In some fields the credential is required, and in many others alternative ways to measure competence are illegal, so the signal of a degree retains artificially enhanced value. Even so, that value is fading.
Large institutions form because transaction costs are high, with tons of individuals exchanging goods, services, and information separately. This is why family names mattered so much in times past. Economist Ronald Coase famously explained the existence of firms using this basic logic. It works for universities, too. When it’s hard to prove your worth, you get a trusted institution to vouch for you. It’s a shortcut that reduces risk on the part of those who want to hire you.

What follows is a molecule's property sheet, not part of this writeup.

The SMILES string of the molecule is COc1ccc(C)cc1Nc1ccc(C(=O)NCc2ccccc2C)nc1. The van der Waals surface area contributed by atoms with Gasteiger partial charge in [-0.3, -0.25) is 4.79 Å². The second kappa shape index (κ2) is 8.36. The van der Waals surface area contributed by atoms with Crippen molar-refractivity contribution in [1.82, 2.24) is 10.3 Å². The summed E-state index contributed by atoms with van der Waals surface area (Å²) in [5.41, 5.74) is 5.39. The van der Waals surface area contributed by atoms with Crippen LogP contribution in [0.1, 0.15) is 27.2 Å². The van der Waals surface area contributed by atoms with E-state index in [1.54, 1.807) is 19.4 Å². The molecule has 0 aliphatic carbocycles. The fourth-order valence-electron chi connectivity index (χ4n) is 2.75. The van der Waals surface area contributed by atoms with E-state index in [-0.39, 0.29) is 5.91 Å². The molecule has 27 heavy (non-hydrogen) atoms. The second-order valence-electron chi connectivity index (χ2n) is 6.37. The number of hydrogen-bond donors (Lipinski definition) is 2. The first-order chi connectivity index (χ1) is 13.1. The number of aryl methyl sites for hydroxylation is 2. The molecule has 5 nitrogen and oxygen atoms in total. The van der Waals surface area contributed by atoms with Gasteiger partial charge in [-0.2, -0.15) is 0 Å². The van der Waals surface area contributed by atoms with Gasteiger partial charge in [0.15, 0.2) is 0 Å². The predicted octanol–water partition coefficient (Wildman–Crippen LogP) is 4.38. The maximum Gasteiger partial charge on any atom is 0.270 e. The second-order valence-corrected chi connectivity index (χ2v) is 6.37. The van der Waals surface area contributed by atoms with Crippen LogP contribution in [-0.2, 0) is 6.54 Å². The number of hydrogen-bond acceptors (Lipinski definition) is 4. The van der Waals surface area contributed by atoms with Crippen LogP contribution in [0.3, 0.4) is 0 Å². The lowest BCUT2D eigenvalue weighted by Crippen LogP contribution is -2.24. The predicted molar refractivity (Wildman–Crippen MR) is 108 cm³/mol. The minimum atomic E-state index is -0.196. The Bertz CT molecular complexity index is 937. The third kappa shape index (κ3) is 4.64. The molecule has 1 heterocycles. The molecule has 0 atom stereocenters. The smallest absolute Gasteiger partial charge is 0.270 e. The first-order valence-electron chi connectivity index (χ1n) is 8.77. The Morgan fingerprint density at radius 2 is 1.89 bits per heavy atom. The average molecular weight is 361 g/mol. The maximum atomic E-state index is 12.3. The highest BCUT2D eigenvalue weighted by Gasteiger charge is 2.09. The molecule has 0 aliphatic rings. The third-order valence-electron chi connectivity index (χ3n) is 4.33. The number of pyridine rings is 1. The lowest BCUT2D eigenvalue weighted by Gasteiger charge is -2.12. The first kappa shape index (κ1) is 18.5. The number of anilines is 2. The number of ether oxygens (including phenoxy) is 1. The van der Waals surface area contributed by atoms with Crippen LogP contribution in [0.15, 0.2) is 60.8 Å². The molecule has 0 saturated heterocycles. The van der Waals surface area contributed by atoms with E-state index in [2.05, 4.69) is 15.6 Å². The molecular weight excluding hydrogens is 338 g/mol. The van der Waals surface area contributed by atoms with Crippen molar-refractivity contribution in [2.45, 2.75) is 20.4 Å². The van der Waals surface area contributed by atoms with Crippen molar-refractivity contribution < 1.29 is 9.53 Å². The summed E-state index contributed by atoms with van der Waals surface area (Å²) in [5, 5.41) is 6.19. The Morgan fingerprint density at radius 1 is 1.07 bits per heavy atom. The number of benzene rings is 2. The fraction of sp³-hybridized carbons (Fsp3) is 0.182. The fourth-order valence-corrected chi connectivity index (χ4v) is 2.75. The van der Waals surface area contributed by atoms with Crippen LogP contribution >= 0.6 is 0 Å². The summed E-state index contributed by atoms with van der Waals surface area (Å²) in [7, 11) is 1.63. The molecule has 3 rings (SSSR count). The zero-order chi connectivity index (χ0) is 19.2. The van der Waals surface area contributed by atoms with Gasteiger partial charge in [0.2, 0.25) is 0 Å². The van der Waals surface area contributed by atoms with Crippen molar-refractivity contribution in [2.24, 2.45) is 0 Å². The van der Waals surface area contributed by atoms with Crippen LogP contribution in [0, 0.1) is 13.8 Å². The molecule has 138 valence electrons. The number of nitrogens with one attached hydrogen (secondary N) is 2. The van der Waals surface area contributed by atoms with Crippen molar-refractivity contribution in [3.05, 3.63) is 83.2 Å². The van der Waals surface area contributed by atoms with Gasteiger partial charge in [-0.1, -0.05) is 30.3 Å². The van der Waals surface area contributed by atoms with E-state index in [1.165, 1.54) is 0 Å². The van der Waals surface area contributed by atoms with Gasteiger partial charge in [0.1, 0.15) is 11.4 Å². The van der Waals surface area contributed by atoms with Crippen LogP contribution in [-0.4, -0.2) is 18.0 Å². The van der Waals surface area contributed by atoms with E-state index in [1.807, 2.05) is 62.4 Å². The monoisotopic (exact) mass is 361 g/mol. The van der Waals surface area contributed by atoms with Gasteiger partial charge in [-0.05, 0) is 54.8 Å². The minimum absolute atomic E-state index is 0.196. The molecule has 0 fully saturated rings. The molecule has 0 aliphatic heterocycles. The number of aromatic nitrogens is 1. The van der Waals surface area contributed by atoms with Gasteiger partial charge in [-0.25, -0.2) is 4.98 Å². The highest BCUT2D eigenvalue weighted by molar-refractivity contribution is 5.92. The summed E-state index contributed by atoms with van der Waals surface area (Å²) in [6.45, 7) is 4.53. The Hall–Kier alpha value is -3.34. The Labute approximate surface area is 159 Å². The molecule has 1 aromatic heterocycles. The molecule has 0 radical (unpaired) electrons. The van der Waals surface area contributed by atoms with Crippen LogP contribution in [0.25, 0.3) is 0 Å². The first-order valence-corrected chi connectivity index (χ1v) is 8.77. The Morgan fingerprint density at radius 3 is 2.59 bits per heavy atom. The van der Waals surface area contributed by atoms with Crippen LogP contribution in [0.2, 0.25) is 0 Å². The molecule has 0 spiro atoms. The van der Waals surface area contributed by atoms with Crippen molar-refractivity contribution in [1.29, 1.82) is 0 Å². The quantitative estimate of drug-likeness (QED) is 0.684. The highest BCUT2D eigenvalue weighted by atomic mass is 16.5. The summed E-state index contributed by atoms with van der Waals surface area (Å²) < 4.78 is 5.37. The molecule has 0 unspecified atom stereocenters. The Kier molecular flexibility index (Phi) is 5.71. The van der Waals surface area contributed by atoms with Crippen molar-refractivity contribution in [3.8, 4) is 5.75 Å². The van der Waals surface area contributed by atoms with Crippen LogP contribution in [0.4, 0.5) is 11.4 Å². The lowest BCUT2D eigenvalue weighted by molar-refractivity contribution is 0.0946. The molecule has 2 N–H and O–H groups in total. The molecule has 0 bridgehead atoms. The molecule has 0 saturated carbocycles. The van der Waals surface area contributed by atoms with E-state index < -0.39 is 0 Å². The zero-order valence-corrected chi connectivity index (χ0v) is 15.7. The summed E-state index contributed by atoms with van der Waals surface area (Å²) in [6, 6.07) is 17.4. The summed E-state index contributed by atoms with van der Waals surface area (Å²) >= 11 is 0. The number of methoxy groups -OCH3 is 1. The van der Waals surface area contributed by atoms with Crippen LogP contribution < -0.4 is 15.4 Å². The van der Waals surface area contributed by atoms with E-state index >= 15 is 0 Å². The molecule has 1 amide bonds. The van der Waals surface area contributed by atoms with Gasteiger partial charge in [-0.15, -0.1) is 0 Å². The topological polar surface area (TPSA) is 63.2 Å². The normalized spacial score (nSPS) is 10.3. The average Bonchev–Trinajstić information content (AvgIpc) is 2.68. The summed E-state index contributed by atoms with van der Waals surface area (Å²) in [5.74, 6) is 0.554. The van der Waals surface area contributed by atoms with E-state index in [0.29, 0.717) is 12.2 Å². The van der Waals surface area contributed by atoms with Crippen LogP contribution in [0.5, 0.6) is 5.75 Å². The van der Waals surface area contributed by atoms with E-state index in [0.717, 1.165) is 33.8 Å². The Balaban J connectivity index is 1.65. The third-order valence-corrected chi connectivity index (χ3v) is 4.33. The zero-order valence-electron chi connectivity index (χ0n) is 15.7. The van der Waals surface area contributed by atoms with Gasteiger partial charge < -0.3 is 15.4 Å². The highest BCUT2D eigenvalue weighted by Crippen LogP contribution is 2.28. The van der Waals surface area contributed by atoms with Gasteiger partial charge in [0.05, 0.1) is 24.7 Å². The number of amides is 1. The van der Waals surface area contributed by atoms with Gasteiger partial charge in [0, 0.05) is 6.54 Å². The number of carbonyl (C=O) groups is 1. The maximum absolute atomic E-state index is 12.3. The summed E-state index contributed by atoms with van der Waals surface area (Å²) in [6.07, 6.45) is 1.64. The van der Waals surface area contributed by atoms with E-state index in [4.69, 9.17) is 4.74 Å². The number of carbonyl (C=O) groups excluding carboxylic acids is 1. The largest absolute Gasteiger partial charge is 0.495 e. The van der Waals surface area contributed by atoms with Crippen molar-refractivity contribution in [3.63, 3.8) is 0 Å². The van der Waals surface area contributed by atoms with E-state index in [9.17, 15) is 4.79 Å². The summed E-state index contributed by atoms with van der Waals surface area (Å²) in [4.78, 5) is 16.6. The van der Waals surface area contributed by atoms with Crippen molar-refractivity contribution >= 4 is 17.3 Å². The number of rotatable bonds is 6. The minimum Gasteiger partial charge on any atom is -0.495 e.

But each passing year, the value of this institutional reputation-backer declines compared to the available alternatives. Technology has dramatically reduced information costs, so it is now easier than ever to vouch for yourself — or to get vast networks of clients and customers to vouch for you.
Whose steak is the best? Where once you had to rely on a few food critics or word of mouth among a small set of friends, now Yelp reviews let you consult a vast array of food lovers.
With reputation markets, you can build a better signal than what college is selling.
As long as legal and cultural norms make the degree the primary signal of value in the marketplace, the classroom will continue to decline in quality. When the majority of students are purchasing one good (the credential) but are made to endure another (the classroom), they will continue to see formal education as more of a cost than a benefit — and they will behave accordingly, sliding through to minimize pain and suffering.